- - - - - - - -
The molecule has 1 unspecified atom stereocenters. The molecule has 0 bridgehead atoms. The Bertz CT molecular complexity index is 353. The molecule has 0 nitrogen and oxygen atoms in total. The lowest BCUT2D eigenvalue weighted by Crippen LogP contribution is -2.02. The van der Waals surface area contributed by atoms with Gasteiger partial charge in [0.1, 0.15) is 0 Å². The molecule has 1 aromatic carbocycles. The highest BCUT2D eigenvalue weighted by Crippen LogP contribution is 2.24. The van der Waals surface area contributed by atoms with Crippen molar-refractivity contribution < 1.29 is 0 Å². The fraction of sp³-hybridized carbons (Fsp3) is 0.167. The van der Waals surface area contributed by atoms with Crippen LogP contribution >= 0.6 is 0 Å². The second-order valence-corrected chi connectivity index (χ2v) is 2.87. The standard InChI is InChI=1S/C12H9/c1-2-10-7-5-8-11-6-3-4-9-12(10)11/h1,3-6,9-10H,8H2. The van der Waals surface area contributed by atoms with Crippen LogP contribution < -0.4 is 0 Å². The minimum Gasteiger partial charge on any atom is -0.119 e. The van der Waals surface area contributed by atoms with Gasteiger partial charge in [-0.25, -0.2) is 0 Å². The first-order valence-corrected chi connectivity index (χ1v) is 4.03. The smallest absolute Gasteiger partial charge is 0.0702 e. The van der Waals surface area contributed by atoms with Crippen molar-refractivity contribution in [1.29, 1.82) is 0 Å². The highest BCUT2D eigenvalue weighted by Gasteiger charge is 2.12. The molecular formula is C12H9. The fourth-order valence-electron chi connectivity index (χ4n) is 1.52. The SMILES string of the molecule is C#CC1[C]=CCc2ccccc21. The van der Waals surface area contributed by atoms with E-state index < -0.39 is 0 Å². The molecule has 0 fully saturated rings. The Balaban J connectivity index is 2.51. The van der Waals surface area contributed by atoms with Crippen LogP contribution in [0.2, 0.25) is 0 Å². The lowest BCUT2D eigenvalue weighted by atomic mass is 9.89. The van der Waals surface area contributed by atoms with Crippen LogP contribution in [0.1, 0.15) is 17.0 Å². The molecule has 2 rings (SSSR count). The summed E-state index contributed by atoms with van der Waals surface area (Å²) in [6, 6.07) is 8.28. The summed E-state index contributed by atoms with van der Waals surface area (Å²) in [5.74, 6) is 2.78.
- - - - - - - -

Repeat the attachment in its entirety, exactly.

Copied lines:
The molecule has 1 unspecified atom stereocenters. The molecule has 0 bridgehead atoms. The Bertz CT molecular complexity index is 353. The molecule has 0 nitrogen and oxygen atoms in total. The lowest BCUT2D eigenvalue weighted by Crippen LogP contribution is -2.02. The van der Waals surface area contributed by atoms with Gasteiger partial charge in [0.1, 0.15) is 0 Å². The molecule has 1 aromatic carbocycles. The highest BCUT2D eigenvalue weighted by Crippen LogP contribution is 2.24. The van der Waals surface area contributed by atoms with Crippen molar-refractivity contribution < 1.29 is 0 Å². The fraction of sp³-hybridized carbons (Fsp3) is 0.167. The van der Waals surface area contributed by atoms with Crippen LogP contribution >= 0.6 is 0 Å². The second-order valence-corrected chi connectivity index (χ2v) is 2.87. The standard InChI is InChI=1S/C12H9/c1-2-10-7-5-8-11-6-3-4-9-12(10)11/h1,3-6,9-10H,8H2. The van der Waals surface area contributed by atoms with Crippen LogP contribution < -0.4 is 0 Å². The minimum Gasteiger partial charge on any atom is -0.119 e. The van der Waals surface area contributed by atoms with Gasteiger partial charge in [-0.25, -0.2) is 0 Å². The first-order valence-corrected chi connectivity index (χ1v) is 4.03. The smallest absolute Gasteiger partial charge is 0.0702 e. The van der Waals surface area contributed by atoms with Crippen molar-refractivity contribution in [1.29, 1.82) is 0 Å². The highest BCUT2D eigenvalue weighted by Gasteiger charge is 2.12. The molecular formula is C12H9. The fourth-order valence-electron chi connectivity index (χ4n) is 1.52. The SMILES string of the molecule is C#CC1[C]=CCc2ccccc21. The van der Waals surface area contributed by atoms with E-state index < -0.39 is 0 Å². The molecule has 0 fully saturated rings. The Balaban J connectivity index is 2.51. The van der Waals surface area contributed by atoms with Crippen LogP contribution in [0.2, 0.25) is 0 Å². The lowest BCUT2D eigenvalue weighted by atomic mass is 9.89. The van der Waals surface area contributed by atoms with Crippen LogP contribution in [0.1, 0.15) is 17.0 Å². The molecule has 2 rings (SSSR count). The summed E-state index contributed by atoms with van der Waals surface area (Å²) in [6, 6.07) is 8.28. The summed E-state index contributed by atoms with van der Waals surface area (Å²) in [5.74, 6) is 2.78.